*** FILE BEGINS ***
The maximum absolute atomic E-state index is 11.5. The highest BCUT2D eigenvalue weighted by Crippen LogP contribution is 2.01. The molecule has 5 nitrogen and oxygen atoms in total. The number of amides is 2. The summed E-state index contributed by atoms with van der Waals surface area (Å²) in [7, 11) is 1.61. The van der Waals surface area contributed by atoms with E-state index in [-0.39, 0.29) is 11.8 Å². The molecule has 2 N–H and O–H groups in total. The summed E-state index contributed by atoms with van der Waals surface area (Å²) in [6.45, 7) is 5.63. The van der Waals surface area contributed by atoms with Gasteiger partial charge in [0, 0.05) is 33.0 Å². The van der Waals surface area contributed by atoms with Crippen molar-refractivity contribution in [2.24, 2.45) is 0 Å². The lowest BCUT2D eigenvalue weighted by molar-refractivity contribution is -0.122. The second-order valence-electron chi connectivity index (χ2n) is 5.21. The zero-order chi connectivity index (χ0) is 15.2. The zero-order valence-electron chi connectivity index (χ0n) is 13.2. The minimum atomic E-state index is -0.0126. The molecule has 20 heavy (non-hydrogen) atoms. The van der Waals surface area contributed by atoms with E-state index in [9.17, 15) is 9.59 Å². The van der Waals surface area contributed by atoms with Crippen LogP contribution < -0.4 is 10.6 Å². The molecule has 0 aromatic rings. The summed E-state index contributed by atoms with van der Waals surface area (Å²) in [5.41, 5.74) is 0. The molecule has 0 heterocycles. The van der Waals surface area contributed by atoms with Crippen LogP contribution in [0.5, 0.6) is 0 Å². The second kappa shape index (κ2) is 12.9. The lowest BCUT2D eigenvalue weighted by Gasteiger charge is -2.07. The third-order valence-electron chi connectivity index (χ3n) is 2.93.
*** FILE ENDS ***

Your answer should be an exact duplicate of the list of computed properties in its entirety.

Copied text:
The maximum absolute atomic E-state index is 11.5. The highest BCUT2D eigenvalue weighted by Crippen LogP contribution is 2.01. The molecule has 5 nitrogen and oxygen atoms in total. The number of amides is 2. The summed E-state index contributed by atoms with van der Waals surface area (Å²) in [7, 11) is 1.61. The van der Waals surface area contributed by atoms with E-state index in [-0.39, 0.29) is 11.8 Å². The molecule has 2 N–H and O–H groups in total. The summed E-state index contributed by atoms with van der Waals surface area (Å²) in [6.45, 7) is 5.63. The van der Waals surface area contributed by atoms with Gasteiger partial charge in [0, 0.05) is 33.0 Å². The van der Waals surface area contributed by atoms with Crippen molar-refractivity contribution in [2.24, 2.45) is 0 Å². The lowest BCUT2D eigenvalue weighted by molar-refractivity contribution is -0.122. The second-order valence-electron chi connectivity index (χ2n) is 5.21. The zero-order chi connectivity index (χ0) is 15.2. The zero-order valence-electron chi connectivity index (χ0n) is 13.2. The minimum atomic E-state index is -0.0126. The molecule has 20 heavy (non-hydrogen) atoms. The van der Waals surface area contributed by atoms with E-state index in [9.17, 15) is 9.59 Å². The van der Waals surface area contributed by atoms with Crippen LogP contribution < -0.4 is 10.6 Å². The molecule has 0 aromatic rings. The summed E-state index contributed by atoms with van der Waals surface area (Å²) in [5.41, 5.74) is 0. The molecule has 0 heterocycles. The van der Waals surface area contributed by atoms with Crippen LogP contribution in [0.5, 0.6) is 0 Å². The second kappa shape index (κ2) is 12.9. The lowest BCUT2D eigenvalue weighted by Gasteiger charge is -2.07. The third-order valence-electron chi connectivity index (χ3n) is 2.93.